In today’s top news, state-owned financial institutions in China are offering incentives to boost consumer lending, and economists at Goldman Sachs and Morgan Stanley predict the coronavirus will be economically devastating. Also, banking FinTech Finastra was hacked.
More than a dozen state-owned financial institutions in China are offering incentives to boost consumer lending despite an increase in the number of people defaulting. Beijing is looking at personal lending as a way out of the economic crisis brought on by the coronavirus.
Economists atGoldman Sachs Group and Morgan Stanley are warning that the coronavirus will be more economically devastating than originally forecasted. Morgan Stanley told clients to expect U.S. GDP to plummet over 30 percent between April and June.
Banking FinTech Finastra was hit with a security breach on Friday (March 20) and was forced to shutter key systems and send employees home. The company’s statement does not clarify the type of attack, but it’s believed to be a ransomware attack.
Airbnb is talking with investors to figure out possible avenues of funding as the coronavirus cripples its business. Bookings were down year on year by 50 percent in the U.S., 75 percent in Europe and 95 percent in Asia.
Between March 6 and 17, the number of U.S. consumers extremely concerned about contracting the coronavirus doubled, and two and half times as many are worried about dying from it than losing their jobs. Those, Karen Webster said, are just two of the results from the second PYMNTS survey of almost 2,000 U.S. consumers about the virus and its impact to their daily behaviors. Dive into the latest data on what consumers are doing and why.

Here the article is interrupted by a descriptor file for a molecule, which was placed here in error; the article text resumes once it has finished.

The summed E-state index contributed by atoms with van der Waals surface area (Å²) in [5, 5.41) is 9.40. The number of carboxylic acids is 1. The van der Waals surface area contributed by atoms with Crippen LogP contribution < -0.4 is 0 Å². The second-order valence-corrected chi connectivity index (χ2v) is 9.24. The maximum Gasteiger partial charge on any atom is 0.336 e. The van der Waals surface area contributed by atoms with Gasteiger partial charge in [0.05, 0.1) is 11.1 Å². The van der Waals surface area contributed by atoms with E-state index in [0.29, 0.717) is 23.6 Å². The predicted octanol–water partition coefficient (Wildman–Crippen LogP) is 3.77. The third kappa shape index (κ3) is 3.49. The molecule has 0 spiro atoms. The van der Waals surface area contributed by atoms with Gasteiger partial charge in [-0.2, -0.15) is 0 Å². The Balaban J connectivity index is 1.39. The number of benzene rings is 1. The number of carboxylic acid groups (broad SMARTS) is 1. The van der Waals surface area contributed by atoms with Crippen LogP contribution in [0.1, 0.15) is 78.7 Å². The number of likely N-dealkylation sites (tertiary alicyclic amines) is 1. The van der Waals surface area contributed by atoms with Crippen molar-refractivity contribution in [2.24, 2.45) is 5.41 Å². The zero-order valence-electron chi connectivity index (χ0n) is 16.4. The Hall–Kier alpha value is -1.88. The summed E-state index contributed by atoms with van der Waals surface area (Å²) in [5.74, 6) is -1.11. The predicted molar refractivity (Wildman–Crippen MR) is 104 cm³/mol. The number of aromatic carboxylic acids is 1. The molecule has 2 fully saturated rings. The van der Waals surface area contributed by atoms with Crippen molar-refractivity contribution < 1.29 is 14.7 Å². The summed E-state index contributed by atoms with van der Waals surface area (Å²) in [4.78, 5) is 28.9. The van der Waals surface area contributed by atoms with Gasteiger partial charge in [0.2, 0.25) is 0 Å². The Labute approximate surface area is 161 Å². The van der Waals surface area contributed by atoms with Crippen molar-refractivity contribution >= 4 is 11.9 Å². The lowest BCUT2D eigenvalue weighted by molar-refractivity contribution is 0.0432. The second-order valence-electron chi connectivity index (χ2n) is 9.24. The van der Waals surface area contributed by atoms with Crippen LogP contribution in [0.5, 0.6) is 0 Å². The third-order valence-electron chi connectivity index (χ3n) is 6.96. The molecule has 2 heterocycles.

The world is a very different place than it was even two weeks ago as COVID-19’s ripple effects keep racking up. PSCU CEO Chuck Fagan told Karen Webster that it’s a tough time for credit union (CU) members, but also a unique opportunity for CUs to step in and help. After a few years of record performance and the right tools and tech, Fagan said it’s not only the right thing, but the smart thing to do.
Amid the coronavirus, American Airlines Group (and a number of peers) has shifted some of its emptying passenger jets and put them to work transporting cargo. The shift represents the first flights for the carrier without passengers since 1984. The planes will transport medical supplies, eCommerce items and office equipment, flying between Frankfurt and American Airline’s base at the Dallas-Fort Worth airport.